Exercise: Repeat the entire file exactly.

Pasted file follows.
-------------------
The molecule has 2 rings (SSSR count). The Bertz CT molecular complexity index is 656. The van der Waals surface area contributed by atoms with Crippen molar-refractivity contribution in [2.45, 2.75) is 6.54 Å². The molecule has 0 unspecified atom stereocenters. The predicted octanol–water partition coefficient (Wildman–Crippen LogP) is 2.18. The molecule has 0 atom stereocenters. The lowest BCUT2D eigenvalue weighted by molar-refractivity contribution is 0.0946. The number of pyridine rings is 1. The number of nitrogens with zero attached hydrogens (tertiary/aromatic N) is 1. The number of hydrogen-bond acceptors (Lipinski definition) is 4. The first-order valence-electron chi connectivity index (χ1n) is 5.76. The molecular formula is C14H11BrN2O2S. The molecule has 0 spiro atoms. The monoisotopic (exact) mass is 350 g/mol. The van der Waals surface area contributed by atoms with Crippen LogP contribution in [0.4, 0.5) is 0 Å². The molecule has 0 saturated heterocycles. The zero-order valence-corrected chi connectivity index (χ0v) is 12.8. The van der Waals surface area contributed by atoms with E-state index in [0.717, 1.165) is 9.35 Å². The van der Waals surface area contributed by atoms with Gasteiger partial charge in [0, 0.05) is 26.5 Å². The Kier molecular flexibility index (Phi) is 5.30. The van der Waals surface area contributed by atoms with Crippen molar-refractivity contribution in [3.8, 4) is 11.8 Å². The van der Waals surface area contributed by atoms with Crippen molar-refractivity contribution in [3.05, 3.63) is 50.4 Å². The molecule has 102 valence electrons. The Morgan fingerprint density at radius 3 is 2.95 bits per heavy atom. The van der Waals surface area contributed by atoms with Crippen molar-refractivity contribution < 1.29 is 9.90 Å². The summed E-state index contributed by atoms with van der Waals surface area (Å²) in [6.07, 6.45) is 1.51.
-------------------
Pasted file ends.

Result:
The molecule has 2 rings (SSSR count). The Bertz CT molecular complexity index is 656. The van der Waals surface area contributed by atoms with Crippen molar-refractivity contribution in [2.45, 2.75) is 6.54 Å². The molecule has 0 unspecified atom stereocenters. The predicted octanol–water partition coefficient (Wildman–Crippen LogP) is 2.18. The molecule has 0 atom stereocenters. The lowest BCUT2D eigenvalue weighted by molar-refractivity contribution is 0.0946. The number of pyridine rings is 1. The number of nitrogens with zero attached hydrogens (tertiary/aromatic N) is 1. The number of hydrogen-bond acceptors (Lipinski definition) is 4. The first-order valence-electron chi connectivity index (χ1n) is 5.76. The molecular formula is C14H11BrN2O2S. The molecule has 0 spiro atoms. The monoisotopic (exact) mass is 350 g/mol. The van der Waals surface area contributed by atoms with Crippen LogP contribution in [0.4, 0.5) is 0 Å². The molecule has 0 saturated heterocycles. The zero-order valence-corrected chi connectivity index (χ0v) is 12.8. The van der Waals surface area contributed by atoms with E-state index in [0.717, 1.165) is 9.35 Å². The van der Waals surface area contributed by atoms with Gasteiger partial charge in [0, 0.05) is 26.5 Å². The Kier molecular flexibility index (Phi) is 5.30. The van der Waals surface area contributed by atoms with Crippen molar-refractivity contribution in [3.8, 4) is 11.8 Å². The van der Waals surface area contributed by atoms with Crippen molar-refractivity contribution in [3.05, 3.63) is 50.4 Å². The molecule has 102 valence electrons. The Morgan fingerprint density at radius 3 is 2.95 bits per heavy atom. The van der Waals surface area contributed by atoms with Crippen molar-refractivity contribution < 1.29 is 9.90 Å². The summed E-state index contributed by atoms with van der Waals surface area (Å²) in [6.07, 6.45) is 1.51.